As the Supreme Court took up the case of marriage equality last week, some 2.7 million people changed their Facebook profile picture to a white equal sign on a red background in solidarity. This is just one example of how social media mobilizes people around the world for a common cause.
In a recent study, researchers simulated how people could use social media (such as Facebook and Twitter) to find 10 weather balloons, hidden randomly throughout the continental United States, over the course of several hours. They demonstrated it was possible to find the balloons using social media alone, without any help from traditional mass media, like TV or radio broadcasts.
The findings show that highly connected people with broad geographic social networks are essential to the successful mobilization of society, the researchers say. The findings were detailed April 1 in the journal Proceedings of the National Academy of Sciences.
Social media strategy
Social media sites allow society to mobilize in response to challenges that require collaboration, such as natural disasters, search-and-rescue efforts and climate change, said study leader Iyad Rahwan, a computer scientist at Masdar Institute in Abu Dhabi.
In the age of the Internet, cellphones and social media, "we are able to communicate instantly with large numbers of people, form ad hoc teams at a very large scale and exchange crucial information in a timely manner," Rahwan said.
"But despite all of this promise, our scientific understanding of the processes underlying social mobilization in the Internet age is still lacking," Rahwan told LiveScience.
Rahwan and his colleagues studied how social media could be used in the balloon-finding task, which was part of the 2009 DARPA Network Challenge. The team's simulations showed that using social media alone resulted in a 90 percent chance of finding all the balloons, but all the conditions had to be ideal — "the perfect storm," Rahwan said.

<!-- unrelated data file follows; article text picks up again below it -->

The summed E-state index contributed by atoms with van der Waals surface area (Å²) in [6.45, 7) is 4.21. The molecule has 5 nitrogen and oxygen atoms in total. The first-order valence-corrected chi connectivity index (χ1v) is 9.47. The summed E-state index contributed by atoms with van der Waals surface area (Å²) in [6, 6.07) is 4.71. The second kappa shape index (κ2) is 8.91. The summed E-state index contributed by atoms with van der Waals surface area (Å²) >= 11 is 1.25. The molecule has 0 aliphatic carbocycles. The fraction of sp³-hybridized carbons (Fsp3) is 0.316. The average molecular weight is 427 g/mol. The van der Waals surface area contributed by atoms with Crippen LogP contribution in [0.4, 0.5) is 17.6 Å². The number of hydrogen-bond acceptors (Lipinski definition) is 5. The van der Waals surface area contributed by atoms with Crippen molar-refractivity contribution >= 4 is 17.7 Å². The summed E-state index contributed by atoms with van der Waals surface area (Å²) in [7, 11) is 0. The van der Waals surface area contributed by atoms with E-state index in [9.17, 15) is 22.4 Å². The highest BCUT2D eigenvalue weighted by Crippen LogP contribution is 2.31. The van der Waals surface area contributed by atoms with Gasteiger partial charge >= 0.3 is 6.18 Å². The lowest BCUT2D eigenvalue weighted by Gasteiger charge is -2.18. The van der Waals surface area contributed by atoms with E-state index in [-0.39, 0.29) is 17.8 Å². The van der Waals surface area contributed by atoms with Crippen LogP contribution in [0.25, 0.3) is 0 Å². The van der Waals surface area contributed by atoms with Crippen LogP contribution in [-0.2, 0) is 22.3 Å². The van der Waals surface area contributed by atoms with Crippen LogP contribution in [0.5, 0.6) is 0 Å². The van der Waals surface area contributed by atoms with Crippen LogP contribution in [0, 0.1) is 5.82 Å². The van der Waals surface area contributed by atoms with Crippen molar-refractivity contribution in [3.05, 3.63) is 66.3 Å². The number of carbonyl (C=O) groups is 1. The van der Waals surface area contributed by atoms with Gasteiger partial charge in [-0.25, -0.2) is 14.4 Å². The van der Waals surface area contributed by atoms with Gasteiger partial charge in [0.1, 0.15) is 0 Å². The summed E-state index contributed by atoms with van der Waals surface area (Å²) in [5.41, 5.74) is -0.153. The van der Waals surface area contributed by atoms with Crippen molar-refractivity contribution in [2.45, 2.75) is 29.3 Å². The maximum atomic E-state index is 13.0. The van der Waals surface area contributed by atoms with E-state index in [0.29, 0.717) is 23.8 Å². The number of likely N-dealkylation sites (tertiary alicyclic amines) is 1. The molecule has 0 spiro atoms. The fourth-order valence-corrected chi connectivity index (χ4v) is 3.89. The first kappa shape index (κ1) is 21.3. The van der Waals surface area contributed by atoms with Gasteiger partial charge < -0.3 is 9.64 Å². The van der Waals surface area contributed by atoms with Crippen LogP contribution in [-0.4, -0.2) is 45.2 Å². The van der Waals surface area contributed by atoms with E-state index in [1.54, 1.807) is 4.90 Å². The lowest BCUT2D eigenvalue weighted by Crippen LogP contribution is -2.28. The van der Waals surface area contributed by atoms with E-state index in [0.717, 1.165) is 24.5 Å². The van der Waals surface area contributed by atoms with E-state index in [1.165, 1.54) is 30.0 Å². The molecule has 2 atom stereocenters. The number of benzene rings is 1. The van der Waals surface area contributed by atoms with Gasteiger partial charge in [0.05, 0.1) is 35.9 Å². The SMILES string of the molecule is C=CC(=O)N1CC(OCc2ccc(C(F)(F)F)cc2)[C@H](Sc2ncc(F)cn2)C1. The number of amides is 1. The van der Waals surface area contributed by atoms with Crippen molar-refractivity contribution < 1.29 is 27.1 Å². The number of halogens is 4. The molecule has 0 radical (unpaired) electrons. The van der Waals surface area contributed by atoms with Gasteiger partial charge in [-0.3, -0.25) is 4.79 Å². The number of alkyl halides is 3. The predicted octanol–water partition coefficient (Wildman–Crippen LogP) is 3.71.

The researchers ran simulations of the balloon-finding task, using geographic and demographic information about the participants. They focused on the strategy of the winning team, which was from MIT.
Rallying thousands of people requires leaders who respond rapidly, have many connections and forward information much faster than the average person, the researchers found. In addition, passive participants, who don't recruit others but may help with the task if they were to come across a balloon, play an important role.
Being successful also relied on the "small world" phenomenon. In other words, random friendships that spanned big geographical distances were successful in mobilizing people because these long-range connections quickly spread the word about the balloon search, Rahwan said.
The "findability" of the balloons depended on both the population density of the people searching for them and how well the balloon was camouflaged, the researchers found. Objects may be easier to hide in densely populated areas, like Manhattan, than in areas with medium-density populations, because they can blend in more.
The simulations show the importance of social media in recruiting people for a cause — whether it is finding balloons or finding a missing child. "It is simply impossible to do this without the ability to broadcast to all of your acquaintances — something that is very easy using sites like Facebook and Twitter," Rahwan said.
But in order for social networks to be successful, they must be operating at the limit of their speed and efficiency, or the efforts run a risk of failure, he said.
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